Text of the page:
And finally, some good news about narcissism

People suffering from a narcissistic family member or work colleague, take heart! Things are looking up! That’s the message from a recent study led by Eunike Wetzel. Eunike and her team analysed the data from a sample of American college students who, 23 years ago, measured highly on three scores of narcissism: Entitlement, vanity and self-perceived leadership qualities. They found a very strong effect of people decreasing in their narcissism from average age 18 through to average age 41. So just wait it out people and things will get better!

On face value, this research was surprising to me. Barely a week goes by without one of my clients telling me about a loved one or work colleague who is a certified narcissist. I must say that the number of narcissists (meaning people with narcissistic personality disorder – NPD) I actually see is very small. Contrary to the findings of this study, the narcissists that my clients tell me about are almost always older than them, and if not, around the same age. It is very rare that a client complains to me about a younger narcissist in their life. Where are all these young narcissists?

Actually, it’s an established finding that younger people score higher on measures of narcissism. Why don’t I hear about these people then? Well, who cares if a less powerful person in your life is a narcissist? A junior colleague can be as full of themselves as they want, and it will hardly change your workday. Less true if its your boss. An entitled child can be annoying, but an entitled parent can be damaging. The effects of narcissism are felt only when the narcissist person is in a position of power.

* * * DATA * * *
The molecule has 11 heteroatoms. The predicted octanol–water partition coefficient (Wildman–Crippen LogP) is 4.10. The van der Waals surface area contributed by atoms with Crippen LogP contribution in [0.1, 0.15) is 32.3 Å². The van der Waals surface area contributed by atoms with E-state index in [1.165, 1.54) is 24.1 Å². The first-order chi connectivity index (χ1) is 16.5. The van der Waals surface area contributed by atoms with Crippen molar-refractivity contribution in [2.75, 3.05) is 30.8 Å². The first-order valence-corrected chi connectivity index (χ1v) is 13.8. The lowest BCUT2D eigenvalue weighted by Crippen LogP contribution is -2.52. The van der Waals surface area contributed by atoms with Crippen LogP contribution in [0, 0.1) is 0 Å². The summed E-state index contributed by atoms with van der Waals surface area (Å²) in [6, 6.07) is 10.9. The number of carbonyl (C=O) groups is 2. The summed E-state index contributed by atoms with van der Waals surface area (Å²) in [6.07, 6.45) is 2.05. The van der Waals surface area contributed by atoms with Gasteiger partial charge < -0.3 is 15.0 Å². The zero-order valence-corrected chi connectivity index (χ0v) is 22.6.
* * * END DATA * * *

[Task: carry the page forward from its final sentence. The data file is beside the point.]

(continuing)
But why would a younger, less powerful person be more narcissistic? One answer from Schema Therapy might be overcompensation. Humans are born weak and useless, and youth have very few skills, resources and connections – these things are acquired over a lifetime. In order to cope with this lack, perhaps the young maintain an overcompensating persona – fake it till you make it!

Another theory might be that they are still experiencing their childish egocentrism. Little children receive attention and resources without having to contribute anything in return, and so they feel that they are the reason for all creation. Perhaps these young narcissists are yet to shake off their egocentric down. Life painfully proves to us that we are not the centre of the universe – we become mature.

Whatever the reason, this new research suggests that narcissism erodes away over time. Good! Except the authors also investigated different life circumstances which helped keep that childish narcissism alive at age 41. Chief amongst them? Working in supervisory roles. That’s right, being a boss stops you from maturing out of your youthful narcissism. Sometimes you just can’t win!

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